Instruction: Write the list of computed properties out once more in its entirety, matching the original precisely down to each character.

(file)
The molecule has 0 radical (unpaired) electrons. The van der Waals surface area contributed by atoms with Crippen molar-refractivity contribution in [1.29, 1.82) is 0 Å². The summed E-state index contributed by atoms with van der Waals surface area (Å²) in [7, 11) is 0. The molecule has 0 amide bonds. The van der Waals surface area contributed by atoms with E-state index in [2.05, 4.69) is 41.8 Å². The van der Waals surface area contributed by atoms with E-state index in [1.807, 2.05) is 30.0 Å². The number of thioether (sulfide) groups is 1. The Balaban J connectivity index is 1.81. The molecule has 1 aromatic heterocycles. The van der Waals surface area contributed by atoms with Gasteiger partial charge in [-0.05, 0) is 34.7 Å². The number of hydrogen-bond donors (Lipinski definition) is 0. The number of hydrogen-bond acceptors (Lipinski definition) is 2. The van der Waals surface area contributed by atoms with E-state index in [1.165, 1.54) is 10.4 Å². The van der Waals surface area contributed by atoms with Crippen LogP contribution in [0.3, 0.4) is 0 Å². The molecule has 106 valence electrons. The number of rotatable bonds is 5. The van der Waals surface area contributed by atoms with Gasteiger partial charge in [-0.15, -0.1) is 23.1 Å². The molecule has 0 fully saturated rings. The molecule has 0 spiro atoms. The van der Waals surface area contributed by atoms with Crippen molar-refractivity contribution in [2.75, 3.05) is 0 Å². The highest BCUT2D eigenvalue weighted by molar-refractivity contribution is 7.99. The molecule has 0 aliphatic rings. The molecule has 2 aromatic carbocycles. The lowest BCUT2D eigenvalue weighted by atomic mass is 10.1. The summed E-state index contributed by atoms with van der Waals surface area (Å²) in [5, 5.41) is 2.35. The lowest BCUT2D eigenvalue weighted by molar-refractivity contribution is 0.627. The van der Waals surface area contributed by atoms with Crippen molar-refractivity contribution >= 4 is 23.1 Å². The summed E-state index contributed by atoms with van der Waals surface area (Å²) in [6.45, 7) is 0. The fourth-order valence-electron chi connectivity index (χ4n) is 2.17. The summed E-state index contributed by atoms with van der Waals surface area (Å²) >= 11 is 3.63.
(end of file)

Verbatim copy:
The molecule has 0 radical (unpaired) electrons. The van der Waals surface area contributed by atoms with Crippen molar-refractivity contribution in [1.29, 1.82) is 0 Å². The summed E-state index contributed by atoms with van der Waals surface area (Å²) in [7, 11) is 0. The molecule has 0 amide bonds. The van der Waals surface area contributed by atoms with E-state index in [2.05, 4.69) is 41.8 Å². The van der Waals surface area contributed by atoms with E-state index in [1.807, 2.05) is 30.0 Å². The number of thioether (sulfide) groups is 1. The Balaban J connectivity index is 1.81. The molecule has 1 aromatic heterocycles. The van der Waals surface area contributed by atoms with Gasteiger partial charge in [-0.05, 0) is 34.7 Å². The number of hydrogen-bond donors (Lipinski definition) is 0. The number of hydrogen-bond acceptors (Lipinski definition) is 2. The van der Waals surface area contributed by atoms with E-state index in [1.165, 1.54) is 10.4 Å². The van der Waals surface area contributed by atoms with Crippen LogP contribution in [0.3, 0.4) is 0 Å². The molecule has 106 valence electrons. The number of rotatable bonds is 5. The van der Waals surface area contributed by atoms with Gasteiger partial charge in [-0.15, -0.1) is 23.1 Å². The molecule has 0 fully saturated rings. The molecule has 0 spiro atoms. The van der Waals surface area contributed by atoms with Crippen molar-refractivity contribution in [2.75, 3.05) is 0 Å². The highest BCUT2D eigenvalue weighted by molar-refractivity contribution is 7.99. The molecule has 0 aliphatic rings. The molecule has 2 aromatic carbocycles. The lowest BCUT2D eigenvalue weighted by atomic mass is 10.1. The summed E-state index contributed by atoms with van der Waals surface area (Å²) in [5, 5.41) is 2.35. The lowest BCUT2D eigenvalue weighted by molar-refractivity contribution is 0.627. The van der Waals surface area contributed by atoms with Crippen molar-refractivity contribution >= 4 is 23.1 Å². The summed E-state index contributed by atoms with van der Waals surface area (Å²) in [6.45, 7) is 0. The fourth-order valence-electron chi connectivity index (χ4n) is 2.17. The summed E-state index contributed by atoms with van der Waals surface area (Å²) >= 11 is 3.63.